a numerical process model or PROLOG-programs running a diagnosis system, both in parallel to the process and in parallel to the user interface. Facing these specific requirements, we developed a user interface architecture following two main goals: 1. integration of external information into high-level graphical objects and 2. the system should be open for any program running as a separate process using its own problem-oriented language. The architecture is based on two approaches: an asynchronous, distributed and language independent communication model and an object model describing the problem domain and the interface using object-oriented techniques. Other areas like rule-based programming are involved, too. With this paper, we will present the XAVIA user interface architecture, the (as far as we know) first user inteface architecture, which is consequently based on a distributed object model.

Weighted k-cardinality trees
(1992)

We consider the k -CARD TREE problem, i.e., the problem of finding in a given undirected graph G a subtree with k edges, having minimum weight. Applications of this problem arise in oil-field leasing and facility layout. While the general problem is shown to be strongly NP hard, it can be solved in polynomial time if G is itself a tree. We give an integer programming formulation of k-CARD TREE, and an efficient exact separation routine for a set of generalized subtour elimination constraints. The polyhedral structure of the convex huLl of the integer solutions is studied.

Facility location problems in the plane are among the most widely used tools of Mathematical Programming in modeling real-world problems. In many of these problems restrictions have to be considered which correspond to regions in which a placement of new locations is forbidden. We consider center and median problems where the forbidden set is
a union of pairwise disjoint convex sets. As applications we discuss the assembly of printed circuit boards, obnoxious facility location and the location of emergency facilities.

We consider a transmission boundary-value problem for the time-harmonic Maxwell equations neglecting displacement currents. The usual transmission conditions, which require the continuity of the tangential components of the electric and magnetic fields across boundaries are slightly modified. For this new problem we show that the uniqueness of the solution depends on the topological properties of the domains under consideration. Finally we obtain existence results by using a boundary integral equation approach.

We consider a transmission boundary-value problem for the time-harmonic Maxwell equations without displacement currents. As transmission conditions we use the continuity of the tangential parts of the magnetic field H and the continuity of the normal components of the magnetization B=müH. This problem, which is posed over all IR3, is then restricted to a bounded domain by introducing artificial boundary conditions. We present uniqueness and existence proofs for this problem using an integral equation approach and compare the results with those obtained in the unbounded case.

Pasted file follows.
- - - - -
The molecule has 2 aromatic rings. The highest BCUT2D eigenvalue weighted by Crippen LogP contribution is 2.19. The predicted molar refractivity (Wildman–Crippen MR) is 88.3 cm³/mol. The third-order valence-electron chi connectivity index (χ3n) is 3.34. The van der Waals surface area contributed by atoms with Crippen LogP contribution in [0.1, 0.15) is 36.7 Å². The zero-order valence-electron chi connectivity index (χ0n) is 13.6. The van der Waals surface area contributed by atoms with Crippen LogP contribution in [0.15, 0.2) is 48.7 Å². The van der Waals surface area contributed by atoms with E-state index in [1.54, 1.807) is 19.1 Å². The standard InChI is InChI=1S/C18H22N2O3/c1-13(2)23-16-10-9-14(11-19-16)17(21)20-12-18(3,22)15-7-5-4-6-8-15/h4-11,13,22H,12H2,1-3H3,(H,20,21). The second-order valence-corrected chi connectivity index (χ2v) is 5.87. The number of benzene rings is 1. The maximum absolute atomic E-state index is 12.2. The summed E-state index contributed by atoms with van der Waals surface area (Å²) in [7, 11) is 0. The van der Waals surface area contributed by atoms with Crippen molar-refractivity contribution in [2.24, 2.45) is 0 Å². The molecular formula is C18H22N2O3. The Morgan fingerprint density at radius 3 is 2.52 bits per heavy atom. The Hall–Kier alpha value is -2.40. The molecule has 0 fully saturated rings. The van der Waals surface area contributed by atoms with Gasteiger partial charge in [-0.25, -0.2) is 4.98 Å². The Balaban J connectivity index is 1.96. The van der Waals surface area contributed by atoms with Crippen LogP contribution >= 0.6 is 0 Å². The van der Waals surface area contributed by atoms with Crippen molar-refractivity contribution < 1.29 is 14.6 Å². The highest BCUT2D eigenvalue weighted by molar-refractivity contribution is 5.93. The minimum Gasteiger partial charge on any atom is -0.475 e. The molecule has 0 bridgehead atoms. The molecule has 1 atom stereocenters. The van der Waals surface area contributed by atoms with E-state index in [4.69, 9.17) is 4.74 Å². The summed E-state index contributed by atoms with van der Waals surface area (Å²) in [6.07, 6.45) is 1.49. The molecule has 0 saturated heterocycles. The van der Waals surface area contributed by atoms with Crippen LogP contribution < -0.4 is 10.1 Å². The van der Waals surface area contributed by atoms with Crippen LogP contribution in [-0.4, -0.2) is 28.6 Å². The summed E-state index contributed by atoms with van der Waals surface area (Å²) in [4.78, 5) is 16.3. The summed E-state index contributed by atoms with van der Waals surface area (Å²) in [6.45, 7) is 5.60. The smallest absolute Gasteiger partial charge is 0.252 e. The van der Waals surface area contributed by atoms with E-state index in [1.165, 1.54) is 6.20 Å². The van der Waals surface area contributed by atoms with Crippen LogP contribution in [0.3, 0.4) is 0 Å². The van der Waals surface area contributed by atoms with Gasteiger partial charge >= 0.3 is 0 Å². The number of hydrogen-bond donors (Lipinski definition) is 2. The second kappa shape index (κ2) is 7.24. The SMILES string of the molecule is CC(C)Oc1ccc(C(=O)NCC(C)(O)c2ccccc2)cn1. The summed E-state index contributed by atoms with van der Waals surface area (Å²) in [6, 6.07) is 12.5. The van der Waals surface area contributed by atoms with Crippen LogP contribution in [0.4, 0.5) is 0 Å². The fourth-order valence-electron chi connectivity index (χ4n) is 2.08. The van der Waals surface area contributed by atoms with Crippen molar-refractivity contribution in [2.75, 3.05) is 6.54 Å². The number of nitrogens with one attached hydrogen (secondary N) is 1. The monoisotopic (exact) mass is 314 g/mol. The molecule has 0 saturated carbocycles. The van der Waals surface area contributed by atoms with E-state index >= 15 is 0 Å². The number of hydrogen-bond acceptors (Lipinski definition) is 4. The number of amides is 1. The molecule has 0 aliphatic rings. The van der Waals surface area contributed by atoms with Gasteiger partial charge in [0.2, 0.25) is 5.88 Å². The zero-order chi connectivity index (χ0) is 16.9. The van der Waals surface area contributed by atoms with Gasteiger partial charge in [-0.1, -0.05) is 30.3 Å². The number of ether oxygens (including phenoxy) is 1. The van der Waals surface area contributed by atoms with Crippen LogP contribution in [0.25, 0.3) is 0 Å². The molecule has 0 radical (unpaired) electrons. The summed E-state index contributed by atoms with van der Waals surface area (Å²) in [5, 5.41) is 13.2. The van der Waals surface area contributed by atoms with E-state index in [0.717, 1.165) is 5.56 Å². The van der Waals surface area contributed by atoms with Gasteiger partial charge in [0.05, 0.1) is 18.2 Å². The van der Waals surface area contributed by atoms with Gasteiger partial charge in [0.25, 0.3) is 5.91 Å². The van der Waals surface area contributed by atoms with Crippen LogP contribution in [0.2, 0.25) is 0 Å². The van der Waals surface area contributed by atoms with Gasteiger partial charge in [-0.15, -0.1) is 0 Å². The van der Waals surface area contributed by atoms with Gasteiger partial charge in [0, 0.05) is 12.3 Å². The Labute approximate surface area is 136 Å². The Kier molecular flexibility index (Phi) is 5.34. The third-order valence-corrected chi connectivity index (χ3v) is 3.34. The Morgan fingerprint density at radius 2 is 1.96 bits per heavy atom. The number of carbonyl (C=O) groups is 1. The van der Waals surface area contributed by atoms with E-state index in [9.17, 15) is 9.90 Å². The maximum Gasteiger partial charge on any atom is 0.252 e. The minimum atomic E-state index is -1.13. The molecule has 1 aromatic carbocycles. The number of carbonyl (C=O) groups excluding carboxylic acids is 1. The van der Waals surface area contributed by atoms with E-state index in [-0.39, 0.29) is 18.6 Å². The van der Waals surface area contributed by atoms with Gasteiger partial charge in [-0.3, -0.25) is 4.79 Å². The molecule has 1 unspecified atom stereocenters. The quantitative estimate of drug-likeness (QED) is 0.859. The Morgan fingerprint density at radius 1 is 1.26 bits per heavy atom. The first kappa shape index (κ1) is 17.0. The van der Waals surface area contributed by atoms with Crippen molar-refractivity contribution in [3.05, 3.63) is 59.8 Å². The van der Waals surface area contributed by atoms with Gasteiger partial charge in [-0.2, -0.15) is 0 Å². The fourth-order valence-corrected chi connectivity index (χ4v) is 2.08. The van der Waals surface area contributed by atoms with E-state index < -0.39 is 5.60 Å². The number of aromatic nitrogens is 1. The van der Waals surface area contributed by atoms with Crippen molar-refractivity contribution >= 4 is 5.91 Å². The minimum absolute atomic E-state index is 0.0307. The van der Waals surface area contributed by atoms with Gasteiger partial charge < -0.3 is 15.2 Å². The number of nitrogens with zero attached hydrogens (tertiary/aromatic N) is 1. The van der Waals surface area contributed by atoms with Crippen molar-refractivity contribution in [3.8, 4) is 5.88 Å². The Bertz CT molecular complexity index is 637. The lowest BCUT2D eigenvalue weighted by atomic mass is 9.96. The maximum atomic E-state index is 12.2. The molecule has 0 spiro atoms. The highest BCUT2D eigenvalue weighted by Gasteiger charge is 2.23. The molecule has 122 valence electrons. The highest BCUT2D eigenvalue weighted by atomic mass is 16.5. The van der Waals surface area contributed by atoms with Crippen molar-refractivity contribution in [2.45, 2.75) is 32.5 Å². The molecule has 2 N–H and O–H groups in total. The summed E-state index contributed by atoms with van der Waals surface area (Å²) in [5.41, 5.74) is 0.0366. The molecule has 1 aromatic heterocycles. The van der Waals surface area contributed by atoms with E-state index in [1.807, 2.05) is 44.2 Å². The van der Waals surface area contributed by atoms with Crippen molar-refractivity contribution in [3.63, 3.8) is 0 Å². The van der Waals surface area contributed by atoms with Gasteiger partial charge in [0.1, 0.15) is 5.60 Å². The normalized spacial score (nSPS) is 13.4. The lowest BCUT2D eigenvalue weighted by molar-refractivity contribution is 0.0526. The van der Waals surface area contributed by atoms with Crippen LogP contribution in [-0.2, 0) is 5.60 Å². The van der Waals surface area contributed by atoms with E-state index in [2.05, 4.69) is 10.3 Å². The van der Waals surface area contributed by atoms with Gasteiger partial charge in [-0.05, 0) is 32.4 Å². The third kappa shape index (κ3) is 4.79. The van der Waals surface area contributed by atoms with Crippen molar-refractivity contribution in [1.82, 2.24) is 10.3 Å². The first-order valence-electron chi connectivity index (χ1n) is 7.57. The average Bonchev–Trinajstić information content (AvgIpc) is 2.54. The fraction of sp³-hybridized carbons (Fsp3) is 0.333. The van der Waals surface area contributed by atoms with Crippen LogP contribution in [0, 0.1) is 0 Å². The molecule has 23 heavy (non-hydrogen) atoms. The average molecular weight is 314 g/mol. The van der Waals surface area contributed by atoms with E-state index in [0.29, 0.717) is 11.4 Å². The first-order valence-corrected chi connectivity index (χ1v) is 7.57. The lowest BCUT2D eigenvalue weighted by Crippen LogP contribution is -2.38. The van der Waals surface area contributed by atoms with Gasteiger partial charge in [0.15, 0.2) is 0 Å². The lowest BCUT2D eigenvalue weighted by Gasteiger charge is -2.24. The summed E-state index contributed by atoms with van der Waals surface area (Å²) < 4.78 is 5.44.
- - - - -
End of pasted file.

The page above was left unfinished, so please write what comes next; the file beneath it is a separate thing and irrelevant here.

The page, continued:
We consider two transmission boundary-value problems for the time-harmonic Maxwell equations without displacement currents. For the first problem we use the continuity of the tangential parts of the electric and magnetic fields across material discontinuities as transmission conditions. In the second case the continuity of the tangential components of the electric field E is replaced by the continuity of the normal component of the magnetization B=müH. For this problem existence of solutions is already shown in [6]. If the domains under consideration are not simply connected the solution is not unique. In this paper, we improve the regularity results obtained in [6] and then prove existence and uniqueness theorems for the first problem by extracting its solution out of the set of all solutions of the second problem. Thus we establish a connection between the solutions corresponding to the different transmission boundary conditions.

In this paper noises and disturbances are treated as distributions of some general class. The problem of sensitivity minimization is considered. A design procedure for the construction of Luenberger observers which estimate the state of a system with a given rate of accuracy has been proposed. The design procedure is applied to identify the first derivatives of an oscillating signal. The constraints on a noise and on a sampling which are necessary to estimate the derivatives to a given accuracy have been obtained.

A multiparameter, polynomial feedback strategy is introduced to solve the universal adapative tracking problem for a class of multivariable minimum phase system and reference signals generated by a known linear time-invariant differential equation. For 2-input, 2-output, minimum phase systems (A,B,C) with det(CB)0, a different polynomial tracking controller is given which does not invoke a spectrum unmixing set.